Israel, second half 3rd-5th century C.E.
- Clay: mold-formed and fired
- 2 1/4 x 5 1/2 x 4 1/4 in. (5.7 x 14 x 10.8 cm)
- The Jewish Museum, New York
- Gift of the Betty and Max Ratner Collection, 1981-75
Not on view
The Iron Age, open-bowl style of oil lamps eventually developed into the closed form you see here. The closed top prevents spillage of the oil. Many lamps of this shape with from three to eight wick holes in a row across the front were found in tombs. Since one-wick lamps are still being produced at this time the significance of the multiple wicks is unknown.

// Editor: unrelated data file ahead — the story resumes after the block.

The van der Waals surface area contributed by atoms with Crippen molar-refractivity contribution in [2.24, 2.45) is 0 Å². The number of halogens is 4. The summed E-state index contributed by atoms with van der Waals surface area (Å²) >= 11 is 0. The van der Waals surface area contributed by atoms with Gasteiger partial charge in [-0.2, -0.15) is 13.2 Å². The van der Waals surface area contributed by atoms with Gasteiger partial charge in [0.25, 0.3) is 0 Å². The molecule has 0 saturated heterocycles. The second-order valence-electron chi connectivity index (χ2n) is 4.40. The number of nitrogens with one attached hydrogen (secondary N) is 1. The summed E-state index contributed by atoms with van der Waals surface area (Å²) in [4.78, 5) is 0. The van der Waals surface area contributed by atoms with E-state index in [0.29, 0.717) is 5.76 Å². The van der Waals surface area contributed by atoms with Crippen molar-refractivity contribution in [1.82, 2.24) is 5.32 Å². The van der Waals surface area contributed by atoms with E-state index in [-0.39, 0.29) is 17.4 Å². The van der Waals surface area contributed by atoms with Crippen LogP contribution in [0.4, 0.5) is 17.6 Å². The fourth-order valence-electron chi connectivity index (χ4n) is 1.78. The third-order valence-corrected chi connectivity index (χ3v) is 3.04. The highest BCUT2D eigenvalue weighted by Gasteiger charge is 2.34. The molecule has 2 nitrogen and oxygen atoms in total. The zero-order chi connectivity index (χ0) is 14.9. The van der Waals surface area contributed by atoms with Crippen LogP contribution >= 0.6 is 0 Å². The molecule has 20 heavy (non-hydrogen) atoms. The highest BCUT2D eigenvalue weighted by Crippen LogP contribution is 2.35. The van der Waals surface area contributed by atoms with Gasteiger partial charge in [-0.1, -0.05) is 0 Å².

- Compare this oil lamp to the earlier example. How are they similar? How are they different?
- How many wick holes does this lamp have? Why do you think it has so many?
- Why do you think this lamp is more decorated than the others are? How do you think the decorations were produced?
- Which one would you prefer to use? Why?